How to set fitness goals that work!

Most of us at some point in our lives probably went through the process of setting up a goal that is fitness related. Creating fitness goals using the SMART method is a great way to give yourself direction and set yourself up for success. Not all fitness goals are created equally, and some goals set you up for frustration and failure from the moment you first step foot in the gym.

SMART goals are designed with behavioural psychology in mind and intentionally built to be useful and effective at moving you methodically toward whatever your long-term fitness aspiration might be.

What does SMART stand for?

  1. Specific
  2. Measurable
  3. Achievable
  4. Relevant
  5. Timely

Be specific – clearly define your goal

You need to get specific. For example, the goal “I want to lose weight” is not specific enough. How much weight do you want to lose? How will you be able to judge this?
An example of a specific goal could be: “I want to be able to run 2 km by the end of 8 weeks”. Striving for this goal means you are working towards getting fitter and stronger. It also provides a focus for your training, which makes it easier to work towards.

Make your goals measurable

Goals must also be measurable to allow you to gauge whether you’re meeting them. For example, “losing 4 kg in 12 weeks” is a measurable goal that you can track.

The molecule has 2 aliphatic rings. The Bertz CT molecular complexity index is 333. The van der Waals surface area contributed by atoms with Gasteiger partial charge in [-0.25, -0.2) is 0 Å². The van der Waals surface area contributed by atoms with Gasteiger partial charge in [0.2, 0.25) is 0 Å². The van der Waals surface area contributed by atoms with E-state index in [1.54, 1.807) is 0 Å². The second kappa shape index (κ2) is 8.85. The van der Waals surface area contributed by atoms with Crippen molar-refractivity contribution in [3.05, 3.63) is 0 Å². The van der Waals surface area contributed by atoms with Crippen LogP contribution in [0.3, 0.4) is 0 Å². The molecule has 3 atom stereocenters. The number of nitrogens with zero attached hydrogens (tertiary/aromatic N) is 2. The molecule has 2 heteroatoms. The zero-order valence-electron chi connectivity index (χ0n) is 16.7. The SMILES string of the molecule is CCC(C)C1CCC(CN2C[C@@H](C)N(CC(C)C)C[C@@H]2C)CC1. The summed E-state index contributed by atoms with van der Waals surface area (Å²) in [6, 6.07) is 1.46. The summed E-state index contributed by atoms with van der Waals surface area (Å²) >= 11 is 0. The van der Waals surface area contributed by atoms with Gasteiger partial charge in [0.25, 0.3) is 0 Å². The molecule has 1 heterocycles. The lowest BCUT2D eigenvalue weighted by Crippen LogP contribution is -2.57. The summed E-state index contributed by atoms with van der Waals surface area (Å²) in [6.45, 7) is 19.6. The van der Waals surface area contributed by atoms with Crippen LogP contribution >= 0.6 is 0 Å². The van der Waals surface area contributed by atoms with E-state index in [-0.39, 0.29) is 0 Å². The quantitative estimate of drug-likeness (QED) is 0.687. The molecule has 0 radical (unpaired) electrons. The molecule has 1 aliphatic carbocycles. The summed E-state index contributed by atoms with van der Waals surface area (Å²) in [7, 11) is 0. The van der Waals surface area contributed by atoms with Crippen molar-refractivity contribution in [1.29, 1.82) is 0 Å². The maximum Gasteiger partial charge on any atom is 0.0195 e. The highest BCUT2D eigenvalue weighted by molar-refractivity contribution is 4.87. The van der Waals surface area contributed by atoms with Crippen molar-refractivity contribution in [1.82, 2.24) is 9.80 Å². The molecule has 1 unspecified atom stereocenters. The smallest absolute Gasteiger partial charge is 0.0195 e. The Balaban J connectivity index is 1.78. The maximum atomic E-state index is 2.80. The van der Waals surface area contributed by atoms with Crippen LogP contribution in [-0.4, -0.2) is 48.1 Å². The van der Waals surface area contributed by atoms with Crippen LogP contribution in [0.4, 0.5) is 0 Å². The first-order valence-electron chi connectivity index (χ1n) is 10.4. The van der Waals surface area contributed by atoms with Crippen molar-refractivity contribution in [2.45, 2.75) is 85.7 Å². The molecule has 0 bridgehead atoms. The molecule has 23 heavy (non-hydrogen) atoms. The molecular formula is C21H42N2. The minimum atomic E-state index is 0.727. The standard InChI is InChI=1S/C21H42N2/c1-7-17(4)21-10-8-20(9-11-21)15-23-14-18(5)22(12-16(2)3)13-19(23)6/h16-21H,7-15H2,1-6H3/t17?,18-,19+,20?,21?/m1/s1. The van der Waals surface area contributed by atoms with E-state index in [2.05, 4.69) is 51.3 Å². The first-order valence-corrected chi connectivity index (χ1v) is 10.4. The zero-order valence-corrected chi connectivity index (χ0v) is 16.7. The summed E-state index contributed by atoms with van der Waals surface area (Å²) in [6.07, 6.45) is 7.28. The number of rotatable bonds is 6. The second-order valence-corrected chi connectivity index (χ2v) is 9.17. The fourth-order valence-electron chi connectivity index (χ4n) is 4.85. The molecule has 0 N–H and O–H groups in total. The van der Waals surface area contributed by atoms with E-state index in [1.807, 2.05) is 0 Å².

Your goals need to be achievable

While your goals should challenge you, it is important that they are also realistic. An attainable goal will always be relative to your current fitness level.
For example, setting a goal of doing 20 pull ups in the space of 1 month is probably not achievable if you are a beginner. Instead, consider adjusting your goals based on where you are now.
You must ensure your goals are not so hard as to guarantee failure, yet not so easy that you do not get any real satisfaction or benefit upon reaching them.

Your goals must be relevant to you

Your goal should be relevant to both your health needs and overall interests.

For example, if you’re dealing with diabetes focusing on a specific weekly fatless exercise goal is more relevant than trying to do a 120kg deadlift.

Time-sensitive

Although there’s no hard-and-fast rule on how long your time frame should be, I would suggest most SMART goals should aim to take 1–3 months to achieve. Anything longer and motivation wanes.

Using the weight loss example, a goal to lose “4kg in 3 months” gives you a motivating window within which attaining your goal is reasonable. Yet, it keeps you accountable for both starting and finishing your goal in the time frame you set for yourself.

Tips for tracking your progress

Tracking is key when it comes to implementing SMART goals. Any SMART goal will, by definition, be trackable. Use a fitness app to track those goals. You will find a number of tracking options available on the KhadijaK fitness app. Throughout your fitness journey, you’ll set a new SMART goal, reach it, reassess it, and then set your next goal.

Good luck on smashing all your goals!

If you have any questions or topics you would like me to cover send me a shout below or email me.

Planks and kisses

KhadijaK

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